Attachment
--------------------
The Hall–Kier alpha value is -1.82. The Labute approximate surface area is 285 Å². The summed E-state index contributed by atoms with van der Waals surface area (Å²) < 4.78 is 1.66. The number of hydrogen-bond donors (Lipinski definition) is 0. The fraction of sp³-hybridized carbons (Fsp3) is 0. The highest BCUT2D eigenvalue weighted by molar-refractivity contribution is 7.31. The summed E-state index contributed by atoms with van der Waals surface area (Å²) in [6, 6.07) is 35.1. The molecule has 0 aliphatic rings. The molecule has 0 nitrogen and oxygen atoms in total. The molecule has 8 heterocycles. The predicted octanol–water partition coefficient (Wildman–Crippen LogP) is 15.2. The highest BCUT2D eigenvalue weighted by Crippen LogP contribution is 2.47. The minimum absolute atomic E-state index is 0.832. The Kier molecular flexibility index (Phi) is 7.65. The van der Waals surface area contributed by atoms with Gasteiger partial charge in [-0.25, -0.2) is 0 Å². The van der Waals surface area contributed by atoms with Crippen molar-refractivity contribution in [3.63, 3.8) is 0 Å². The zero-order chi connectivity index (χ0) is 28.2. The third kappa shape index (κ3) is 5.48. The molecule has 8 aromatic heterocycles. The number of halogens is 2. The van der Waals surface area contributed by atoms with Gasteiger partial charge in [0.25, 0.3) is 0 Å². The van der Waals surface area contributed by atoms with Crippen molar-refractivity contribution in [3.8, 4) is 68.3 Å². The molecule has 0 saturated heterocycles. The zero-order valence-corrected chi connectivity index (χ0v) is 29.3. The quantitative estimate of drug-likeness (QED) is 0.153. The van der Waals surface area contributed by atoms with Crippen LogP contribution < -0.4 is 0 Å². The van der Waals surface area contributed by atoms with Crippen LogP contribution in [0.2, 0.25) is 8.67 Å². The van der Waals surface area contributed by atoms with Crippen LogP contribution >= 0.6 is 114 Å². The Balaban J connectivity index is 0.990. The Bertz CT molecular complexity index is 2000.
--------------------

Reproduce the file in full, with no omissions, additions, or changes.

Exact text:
The Hall–Kier alpha value is -1.82. The Labute approximate surface area is 285 Å². The summed E-state index contributed by atoms with van der Waals surface area (Å²) < 4.78 is 1.66. The number of hydrogen-bond donors (Lipinski definition) is 0. The fraction of sp³-hybridized carbons (Fsp3) is 0. The highest BCUT2D eigenvalue weighted by molar-refractivity contribution is 7.31. The summed E-state index contributed by atoms with van der Waals surface area (Å²) in [6, 6.07) is 35.1. The molecule has 0 aliphatic rings. The molecule has 0 nitrogen and oxygen atoms in total. The molecule has 8 heterocycles. The predicted octanol–water partition coefficient (Wildman–Crippen LogP) is 15.2. The highest BCUT2D eigenvalue weighted by Crippen LogP contribution is 2.47. The minimum absolute atomic E-state index is 0.832. The Kier molecular flexibility index (Phi) is 7.65. The van der Waals surface area contributed by atoms with Gasteiger partial charge in [-0.25, -0.2) is 0 Å². The van der Waals surface area contributed by atoms with Crippen molar-refractivity contribution in [3.63, 3.8) is 0 Å². The zero-order chi connectivity index (χ0) is 28.2. The third kappa shape index (κ3) is 5.48. The molecule has 8 aromatic heterocycles. The number of halogens is 2. The van der Waals surface area contributed by atoms with Gasteiger partial charge in [0.25, 0.3) is 0 Å². The van der Waals surface area contributed by atoms with Crippen molar-refractivity contribution in [3.8, 4) is 68.3 Å². The molecule has 0 saturated heterocycles. The zero-order valence-corrected chi connectivity index (χ0v) is 29.3. The quantitative estimate of drug-likeness (QED) is 0.153. The van der Waals surface area contributed by atoms with Crippen LogP contribution < -0.4 is 0 Å². The van der Waals surface area contributed by atoms with Crippen LogP contribution in [0.2, 0.25) is 8.67 Å². The van der Waals surface area contributed by atoms with Crippen LogP contribution >= 0.6 is 114 Å². The Balaban J connectivity index is 0.990. The Bertz CT molecular complexity index is 2000.